In Concrete, people knew how to relate to nature: they chopped it down, shot it, trapped it, killed it, ate it. I liked Concrete a lot. It was a welcome escape from the goody-goody atmosphere of Seattle.
Oddly, for a writer who loves to find the literary link wherever he goes, there's no mention of Concrete's being Tobias Wolff's hometown and subject matter. But determined to fit in, Raban makes himself home at a local establishment, where "I dined on chicken fried steak, lit up a Swisher-Sweet, and called for a Christian Brother's brandy..." Yes, just one of the boys in Concrete: the only thing lacking is a monocle and top hat.
For all Raban's attempts to be at a remove, he does sometimes fall into the classically comic role of Englishman on the plains. The frontier is full of wonderful incongruities — think of Oscar Wilde riding a bucket into a mine shaft in Leadville, Colorado. Raban's efforts to explain Western patois to the readers of the Sunday Independent are as amusing as a tenderfoot ordering milk in a saloon: "To call someone 'pardner' is to make the significant announcement that you are on close tutoyer terms...." It's not only the Indians who get to laugh at white anthropology.
Raban at times embodies the determined effort to civilize a place even while professing to love its roughness. One way Raban does this is by bringing great literature to his perspective. When he writes about Seattle, he is not concerned with what Murray Morgan, or Emmett Watson, or Betty MacDonald or Tim Egan or David Guterson have said about it. He leads with a brief impression of Henry James who passed through once. Forget Barry Lopez or Sherman Alexie: perspective is provided by Dickens and Trollope, who often are Raban's traveling companions. In his piece "Seagoing," he tells us who sits on the bookshelf of his sailboat: its your senior literature list.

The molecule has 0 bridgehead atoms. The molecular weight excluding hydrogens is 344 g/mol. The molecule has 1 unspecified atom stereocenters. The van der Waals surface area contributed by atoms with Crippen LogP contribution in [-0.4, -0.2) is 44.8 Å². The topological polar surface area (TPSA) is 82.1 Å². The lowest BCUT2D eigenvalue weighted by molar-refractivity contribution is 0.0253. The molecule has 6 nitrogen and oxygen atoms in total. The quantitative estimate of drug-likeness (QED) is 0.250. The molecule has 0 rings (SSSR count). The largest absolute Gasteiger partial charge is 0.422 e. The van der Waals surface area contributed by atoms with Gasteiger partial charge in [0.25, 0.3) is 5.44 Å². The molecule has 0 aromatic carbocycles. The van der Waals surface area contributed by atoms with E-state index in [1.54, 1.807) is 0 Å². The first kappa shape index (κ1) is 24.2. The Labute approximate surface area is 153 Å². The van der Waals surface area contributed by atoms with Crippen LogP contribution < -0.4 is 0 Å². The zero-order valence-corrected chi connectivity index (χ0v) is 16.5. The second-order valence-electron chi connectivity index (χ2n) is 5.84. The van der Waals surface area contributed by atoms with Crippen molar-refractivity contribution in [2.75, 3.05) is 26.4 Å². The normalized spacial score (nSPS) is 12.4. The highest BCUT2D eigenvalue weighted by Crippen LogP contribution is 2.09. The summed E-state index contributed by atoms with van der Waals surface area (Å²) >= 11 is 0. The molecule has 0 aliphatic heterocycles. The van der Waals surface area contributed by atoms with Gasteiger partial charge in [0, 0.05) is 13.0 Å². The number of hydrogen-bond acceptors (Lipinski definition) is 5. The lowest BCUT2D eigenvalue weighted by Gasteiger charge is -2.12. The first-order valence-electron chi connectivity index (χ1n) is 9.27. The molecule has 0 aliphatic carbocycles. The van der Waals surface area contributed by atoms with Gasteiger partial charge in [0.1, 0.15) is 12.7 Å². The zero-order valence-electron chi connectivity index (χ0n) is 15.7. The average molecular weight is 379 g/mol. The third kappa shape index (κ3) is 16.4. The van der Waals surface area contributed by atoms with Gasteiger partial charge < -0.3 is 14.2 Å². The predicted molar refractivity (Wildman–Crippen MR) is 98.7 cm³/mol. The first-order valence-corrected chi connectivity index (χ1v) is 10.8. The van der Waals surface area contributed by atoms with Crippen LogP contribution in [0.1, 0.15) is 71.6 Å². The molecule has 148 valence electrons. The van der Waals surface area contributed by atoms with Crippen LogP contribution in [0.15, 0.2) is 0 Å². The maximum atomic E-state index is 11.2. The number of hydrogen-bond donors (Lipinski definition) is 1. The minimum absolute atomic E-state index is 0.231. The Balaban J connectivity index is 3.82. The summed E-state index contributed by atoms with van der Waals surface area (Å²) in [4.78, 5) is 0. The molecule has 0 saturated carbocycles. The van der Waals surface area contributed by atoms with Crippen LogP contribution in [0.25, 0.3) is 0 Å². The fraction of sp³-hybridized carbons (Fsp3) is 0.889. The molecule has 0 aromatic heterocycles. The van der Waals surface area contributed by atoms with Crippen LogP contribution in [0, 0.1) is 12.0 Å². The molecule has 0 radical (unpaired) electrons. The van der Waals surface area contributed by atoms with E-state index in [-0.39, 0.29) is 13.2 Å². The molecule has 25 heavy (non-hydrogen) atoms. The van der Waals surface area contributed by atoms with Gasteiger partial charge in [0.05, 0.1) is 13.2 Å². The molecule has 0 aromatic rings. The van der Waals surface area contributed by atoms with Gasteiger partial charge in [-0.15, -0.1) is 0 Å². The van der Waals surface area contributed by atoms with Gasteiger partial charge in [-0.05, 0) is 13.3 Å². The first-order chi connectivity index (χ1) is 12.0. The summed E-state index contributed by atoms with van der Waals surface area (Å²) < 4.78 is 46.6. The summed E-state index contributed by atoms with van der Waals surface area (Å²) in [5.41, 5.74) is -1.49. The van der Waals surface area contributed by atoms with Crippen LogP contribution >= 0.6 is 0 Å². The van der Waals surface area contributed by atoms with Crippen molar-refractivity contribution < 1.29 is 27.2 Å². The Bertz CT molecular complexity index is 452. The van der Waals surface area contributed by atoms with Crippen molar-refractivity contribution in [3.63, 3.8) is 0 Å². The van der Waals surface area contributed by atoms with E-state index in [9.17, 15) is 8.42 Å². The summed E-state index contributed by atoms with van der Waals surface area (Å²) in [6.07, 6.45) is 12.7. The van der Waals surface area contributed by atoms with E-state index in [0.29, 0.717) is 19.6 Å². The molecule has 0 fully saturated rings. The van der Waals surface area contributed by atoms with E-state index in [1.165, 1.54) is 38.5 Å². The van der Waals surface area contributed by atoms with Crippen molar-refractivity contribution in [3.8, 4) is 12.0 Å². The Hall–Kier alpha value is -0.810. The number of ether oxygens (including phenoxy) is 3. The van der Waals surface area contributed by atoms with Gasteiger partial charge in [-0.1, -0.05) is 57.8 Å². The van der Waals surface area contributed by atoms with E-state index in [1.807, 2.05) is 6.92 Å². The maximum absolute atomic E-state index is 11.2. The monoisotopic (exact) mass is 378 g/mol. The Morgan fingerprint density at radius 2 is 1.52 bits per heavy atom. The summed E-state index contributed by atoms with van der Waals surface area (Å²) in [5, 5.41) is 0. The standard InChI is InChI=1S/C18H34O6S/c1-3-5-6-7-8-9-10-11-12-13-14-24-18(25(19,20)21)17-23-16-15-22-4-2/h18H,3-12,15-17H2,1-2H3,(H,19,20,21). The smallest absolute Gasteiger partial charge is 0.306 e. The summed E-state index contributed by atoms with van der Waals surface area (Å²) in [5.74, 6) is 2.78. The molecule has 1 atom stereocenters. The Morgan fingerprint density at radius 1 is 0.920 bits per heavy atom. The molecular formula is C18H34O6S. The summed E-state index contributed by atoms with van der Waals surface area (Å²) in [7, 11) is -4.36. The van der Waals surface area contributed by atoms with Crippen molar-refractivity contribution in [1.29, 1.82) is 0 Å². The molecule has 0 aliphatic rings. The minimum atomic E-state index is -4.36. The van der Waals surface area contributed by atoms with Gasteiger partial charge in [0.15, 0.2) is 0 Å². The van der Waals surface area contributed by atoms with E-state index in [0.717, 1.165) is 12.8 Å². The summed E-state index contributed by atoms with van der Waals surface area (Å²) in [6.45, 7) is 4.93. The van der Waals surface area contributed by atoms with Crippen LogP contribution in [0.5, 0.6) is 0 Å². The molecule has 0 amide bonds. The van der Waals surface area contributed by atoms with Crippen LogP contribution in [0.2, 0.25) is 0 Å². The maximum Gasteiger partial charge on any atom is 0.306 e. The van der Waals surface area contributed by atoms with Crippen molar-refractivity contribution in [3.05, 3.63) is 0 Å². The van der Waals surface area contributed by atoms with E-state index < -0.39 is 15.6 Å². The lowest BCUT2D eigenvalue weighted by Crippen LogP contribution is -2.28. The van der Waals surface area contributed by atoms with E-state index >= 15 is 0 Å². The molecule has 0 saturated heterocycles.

Raban also embodies the region's tensions between urban and rural. Concrete is not a place to encounter a fellow admirer of Trollope, but is a delightful escape. Raban finds discomfort in Seattle, and has fun pounding the pinata of "Metronaturals" and the smugness of a provincial, bourgeois town whose chief landmark, the Space Needle, he writes, is akin to a "black-velvet portrait of Jesus." While the town makes a great base camp (more than that, as Raban has helped to raise a Seattle-born daughter here), it still lacks the kind of intellectual engagement of London, the entertaining parties, the social gatherings of brilliant literary minds. One feels Raban's sense of unspoken kinship with a British expat of an earlier generation, Sir Thomas Beecham, who lamented, somewhat sympathetically, Seattle's looming reputation as an "aesthetic dustbin."
This is understandable. While newcomers dominate, there is also a kind of inward, inbred impenetrableness of a neighborhood town of isolates who eschew public life, organize at the community level, and maintain a Western sense that an intellectual life, like a religious one, should be kept somewhat private. Seattle is changing in this regard, but still its egalitarian roots look somewhat askance at rich guys and know-it-alls pontificating outside of Town Hall.
Still, Raban is doing yeoman's work attempting to drag the Pacific Northwest into a global context, in terms of history, literature, economics, even travel. This is partly explained by the fact that in most of these essays (save a few for the Seattle Times), Raban's audience is in New York, London, Boston, folks who don't know us from Adam. So what might seem fresh and exotic for the readers of Granta is less so for Northwest readers.